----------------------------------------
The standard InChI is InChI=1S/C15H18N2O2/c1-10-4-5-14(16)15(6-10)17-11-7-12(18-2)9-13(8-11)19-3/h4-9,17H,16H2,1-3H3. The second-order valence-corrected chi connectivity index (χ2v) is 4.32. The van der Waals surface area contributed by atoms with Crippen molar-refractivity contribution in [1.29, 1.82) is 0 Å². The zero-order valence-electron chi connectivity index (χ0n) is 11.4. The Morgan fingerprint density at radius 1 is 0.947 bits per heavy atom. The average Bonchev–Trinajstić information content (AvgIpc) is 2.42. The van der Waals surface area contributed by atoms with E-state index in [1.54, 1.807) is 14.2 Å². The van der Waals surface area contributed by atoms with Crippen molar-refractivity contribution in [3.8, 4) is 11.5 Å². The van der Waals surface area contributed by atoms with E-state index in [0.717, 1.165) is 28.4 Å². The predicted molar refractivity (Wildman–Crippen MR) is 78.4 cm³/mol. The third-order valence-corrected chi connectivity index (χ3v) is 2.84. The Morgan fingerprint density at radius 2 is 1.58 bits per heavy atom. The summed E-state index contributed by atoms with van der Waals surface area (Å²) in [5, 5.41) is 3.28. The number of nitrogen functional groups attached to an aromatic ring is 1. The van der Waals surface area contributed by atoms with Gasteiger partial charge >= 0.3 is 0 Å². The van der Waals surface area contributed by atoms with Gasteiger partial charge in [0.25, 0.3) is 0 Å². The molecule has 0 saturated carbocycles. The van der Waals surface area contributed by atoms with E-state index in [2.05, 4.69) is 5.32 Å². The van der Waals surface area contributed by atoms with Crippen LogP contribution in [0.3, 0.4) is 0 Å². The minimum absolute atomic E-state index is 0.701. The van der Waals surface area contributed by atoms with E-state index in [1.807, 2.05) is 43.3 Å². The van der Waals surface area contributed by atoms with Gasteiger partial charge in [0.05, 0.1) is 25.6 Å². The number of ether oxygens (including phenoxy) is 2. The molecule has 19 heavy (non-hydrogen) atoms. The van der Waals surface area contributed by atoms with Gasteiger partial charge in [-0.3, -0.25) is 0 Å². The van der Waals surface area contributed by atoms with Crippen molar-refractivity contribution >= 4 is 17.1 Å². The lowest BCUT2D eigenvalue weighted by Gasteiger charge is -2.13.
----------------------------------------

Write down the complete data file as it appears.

The standard InChI is InChI=1S/C15H18N2O2/c1-10-4-5-14(16)15(6-10)17-11-7-12(18-2)9-13(8-11)19-3/h4-9,17H,16H2,1-3H3. The second-order valence-corrected chi connectivity index (χ2v) is 4.32. The van der Waals surface area contributed by atoms with Crippen molar-refractivity contribution in [1.29, 1.82) is 0 Å². The zero-order valence-electron chi connectivity index (χ0n) is 11.4. The Morgan fingerprint density at radius 1 is 0.947 bits per heavy atom. The average Bonchev–Trinajstić information content (AvgIpc) is 2.42. The van der Waals surface area contributed by atoms with E-state index in [1.54, 1.807) is 14.2 Å². The van der Waals surface area contributed by atoms with Crippen molar-refractivity contribution in [3.8, 4) is 11.5 Å². The van der Waals surface area contributed by atoms with E-state index in [0.717, 1.165) is 28.4 Å². The predicted molar refractivity (Wildman–Crippen MR) is 78.4 cm³/mol. The third-order valence-corrected chi connectivity index (χ3v) is 2.84. The Morgan fingerprint density at radius 2 is 1.58 bits per heavy atom. The summed E-state index contributed by atoms with van der Waals surface area (Å²) in [5, 5.41) is 3.28. The number of nitrogen functional groups attached to an aromatic ring is 1. The van der Waals surface area contributed by atoms with Gasteiger partial charge >= 0.3 is 0 Å². The van der Waals surface area contributed by atoms with Gasteiger partial charge in [0.25, 0.3) is 0 Å². The molecule has 0 saturated carbocycles. The van der Waals surface area contributed by atoms with E-state index in [2.05, 4.69) is 5.32 Å². The van der Waals surface area contributed by atoms with Crippen LogP contribution in [0.3, 0.4) is 0 Å². The minimum absolute atomic E-state index is 0.701. The van der Waals surface area contributed by atoms with E-state index in [1.807, 2.05) is 43.3 Å². The van der Waals surface area contributed by atoms with Gasteiger partial charge in [0.05, 0.1) is 25.6 Å². The number of ether oxygens (including phenoxy) is 2. The molecule has 19 heavy (non-hydrogen) atoms. The van der Waals surface area contributed by atoms with Gasteiger partial charge in [-0.3, -0.25) is 0 Å². The van der Waals surface area contributed by atoms with Crippen molar-refractivity contribution >= 4 is 17.1 Å². The lowest BCUT2D eigenvalue weighted by Gasteiger charge is -2.13.